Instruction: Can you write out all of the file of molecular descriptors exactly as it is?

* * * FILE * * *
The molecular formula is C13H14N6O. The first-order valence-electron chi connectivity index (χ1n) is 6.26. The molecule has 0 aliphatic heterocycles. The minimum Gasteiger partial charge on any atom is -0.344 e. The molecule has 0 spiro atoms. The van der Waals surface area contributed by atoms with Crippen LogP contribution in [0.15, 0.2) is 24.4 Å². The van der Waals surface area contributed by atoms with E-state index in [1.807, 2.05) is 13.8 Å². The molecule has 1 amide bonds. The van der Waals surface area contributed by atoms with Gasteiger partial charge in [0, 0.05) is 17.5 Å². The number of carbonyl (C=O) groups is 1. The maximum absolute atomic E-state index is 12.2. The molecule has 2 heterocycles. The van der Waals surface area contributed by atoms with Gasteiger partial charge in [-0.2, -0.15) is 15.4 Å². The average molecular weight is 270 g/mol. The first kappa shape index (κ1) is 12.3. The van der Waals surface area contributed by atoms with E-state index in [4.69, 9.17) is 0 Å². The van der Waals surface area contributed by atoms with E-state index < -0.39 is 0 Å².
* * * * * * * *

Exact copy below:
The molecular formula is C13H14N6O. The first-order valence-electron chi connectivity index (χ1n) is 6.26. The molecule has 0 aliphatic heterocycles. The minimum Gasteiger partial charge on any atom is -0.344 e. The molecule has 0 spiro atoms. The van der Waals surface area contributed by atoms with Crippen LogP contribution in [0.15, 0.2) is 24.4 Å². The van der Waals surface area contributed by atoms with E-state index in [1.807, 2.05) is 13.8 Å². The molecule has 1 amide bonds. The van der Waals surface area contributed by atoms with Gasteiger partial charge in [0, 0.05) is 17.5 Å². The number of carbonyl (C=O) groups is 1. The maximum absolute atomic E-state index is 12.2. The molecule has 2 heterocycles. The van der Waals surface area contributed by atoms with Gasteiger partial charge in [-0.2, -0.15) is 15.4 Å². The average molecular weight is 270 g/mol. The first kappa shape index (κ1) is 12.3. The van der Waals surface area contributed by atoms with E-state index in [4.69, 9.17) is 0 Å². The van der Waals surface area contributed by atoms with E-state index < -0.39 is 0 Å².